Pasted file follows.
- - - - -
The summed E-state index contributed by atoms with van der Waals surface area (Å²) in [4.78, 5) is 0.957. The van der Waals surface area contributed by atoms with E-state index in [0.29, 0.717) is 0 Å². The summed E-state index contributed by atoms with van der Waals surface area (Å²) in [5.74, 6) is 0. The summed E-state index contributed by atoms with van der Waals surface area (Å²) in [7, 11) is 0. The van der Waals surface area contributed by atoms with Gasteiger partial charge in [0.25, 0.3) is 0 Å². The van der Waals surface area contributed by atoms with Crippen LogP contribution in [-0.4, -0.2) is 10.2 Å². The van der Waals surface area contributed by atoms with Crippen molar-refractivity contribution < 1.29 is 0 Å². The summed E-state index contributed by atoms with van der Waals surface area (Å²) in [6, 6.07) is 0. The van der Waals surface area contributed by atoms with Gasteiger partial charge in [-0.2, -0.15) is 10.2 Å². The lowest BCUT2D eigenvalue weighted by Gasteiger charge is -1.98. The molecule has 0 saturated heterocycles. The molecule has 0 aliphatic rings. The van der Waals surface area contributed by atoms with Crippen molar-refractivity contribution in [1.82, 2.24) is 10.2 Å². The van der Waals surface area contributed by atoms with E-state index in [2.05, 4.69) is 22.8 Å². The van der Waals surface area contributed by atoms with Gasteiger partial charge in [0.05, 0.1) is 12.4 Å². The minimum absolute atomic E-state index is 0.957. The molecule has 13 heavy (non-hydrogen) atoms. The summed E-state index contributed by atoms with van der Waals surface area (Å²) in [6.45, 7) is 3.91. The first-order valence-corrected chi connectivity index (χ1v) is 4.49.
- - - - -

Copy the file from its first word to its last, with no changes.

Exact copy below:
The summed E-state index contributed by atoms with van der Waals surface area (Å²) in [4.78, 5) is 0.957. The van der Waals surface area contributed by atoms with E-state index in [0.29, 0.717) is 0 Å². The summed E-state index contributed by atoms with van der Waals surface area (Å²) in [5.74, 6) is 0. The summed E-state index contributed by atoms with van der Waals surface area (Å²) in [7, 11) is 0. The van der Waals surface area contributed by atoms with Gasteiger partial charge in [0.25, 0.3) is 0 Å². The van der Waals surface area contributed by atoms with Crippen LogP contribution in [-0.4, -0.2) is 10.2 Å². The van der Waals surface area contributed by atoms with Crippen molar-refractivity contribution < 1.29 is 0 Å². The summed E-state index contributed by atoms with van der Waals surface area (Å²) in [6, 6.07) is 0. The van der Waals surface area contributed by atoms with Gasteiger partial charge in [-0.2, -0.15) is 10.2 Å². The lowest BCUT2D eigenvalue weighted by Gasteiger charge is -1.98. The molecule has 0 saturated heterocycles. The molecule has 0 aliphatic rings. The van der Waals surface area contributed by atoms with Crippen molar-refractivity contribution in [1.82, 2.24) is 10.2 Å². The van der Waals surface area contributed by atoms with E-state index in [2.05, 4.69) is 22.8 Å². The van der Waals surface area contributed by atoms with Gasteiger partial charge in [0.05, 0.1) is 12.4 Å². The minimum absolute atomic E-state index is 0.957. The molecule has 13 heavy (non-hydrogen) atoms. The summed E-state index contributed by atoms with van der Waals surface area (Å²) in [6.45, 7) is 3.91. The first-order valence-corrected chi connectivity index (χ1v) is 4.49.